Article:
The department's Family Food Expenditure 2004-5 report shows that only boiled sweets and mints showed a fall from the previous year.
The statistics suggest that the confectionery sector remains stable despite increasing concern over healthy eating habits.
With almost 14 per cent of Britain's children obese in 2003, compared to 9.6 per cent in 1995, sugary snacks and beverages have become increasingly unpopular. But the confectionery sector appears to have been able to withstand this current trend.
The expenditure report also revealed that the average UK citizen spends £34.31 per week on food and drink. Compared to estimates from the previous year, the survey revealed that household expenditure on fresh fruit increased by 2.7 per cent and on fresh vegetables by 2.8 per cent (excluding potatoes).
Wholemeal bread expenditure increased by 24.2 per cent, while white bread sales decreased by 6.6 per cent.
The department's Family Food Expenditure 2004-5 report is the latest in a series of annual Defra reports recording estimates of food and drink purchases in the UK.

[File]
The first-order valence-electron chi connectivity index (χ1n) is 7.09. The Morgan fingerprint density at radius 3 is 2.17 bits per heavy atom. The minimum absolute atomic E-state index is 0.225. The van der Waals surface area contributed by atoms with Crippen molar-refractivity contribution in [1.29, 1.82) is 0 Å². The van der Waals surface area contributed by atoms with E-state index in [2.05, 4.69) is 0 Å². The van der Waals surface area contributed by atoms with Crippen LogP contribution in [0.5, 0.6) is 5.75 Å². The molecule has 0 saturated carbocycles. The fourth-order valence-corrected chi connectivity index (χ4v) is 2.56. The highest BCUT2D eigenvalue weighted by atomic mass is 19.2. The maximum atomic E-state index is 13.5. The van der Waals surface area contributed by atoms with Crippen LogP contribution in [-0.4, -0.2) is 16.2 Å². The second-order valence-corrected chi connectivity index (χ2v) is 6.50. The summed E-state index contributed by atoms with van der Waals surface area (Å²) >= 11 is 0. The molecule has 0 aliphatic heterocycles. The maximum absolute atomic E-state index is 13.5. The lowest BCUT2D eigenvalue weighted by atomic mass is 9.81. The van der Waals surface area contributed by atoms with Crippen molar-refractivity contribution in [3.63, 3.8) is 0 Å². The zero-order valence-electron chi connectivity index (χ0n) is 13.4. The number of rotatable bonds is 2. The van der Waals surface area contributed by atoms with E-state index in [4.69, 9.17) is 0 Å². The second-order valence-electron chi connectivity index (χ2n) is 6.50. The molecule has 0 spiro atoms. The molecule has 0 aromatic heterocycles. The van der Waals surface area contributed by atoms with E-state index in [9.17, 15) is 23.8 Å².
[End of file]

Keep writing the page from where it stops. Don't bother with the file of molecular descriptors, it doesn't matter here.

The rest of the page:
Family Food Expenditure presents the latest emerging trends in purchases and eating habits by type of food and nutrient content.
For example, the report showed that alcohol consumption at home was down by 3.7 per cent. When consumed outside the home, alcohol was also down by 7.3 per cent.
Sales of semi-skimmed milk meanwhile were up by 8.9 per cent, while household purchases of liquid whole milk dropped by 18 per cent. Total purchases of fats and oils decreased by 2.3 per cent.
Britons therefore, appear to be eating more healthily. This is just as well. Less than half of the British population does enough exercise to meet the government's recommended 150 minutes per week, according to Deloitte's 'Health of the Nation' report, published at the end of March.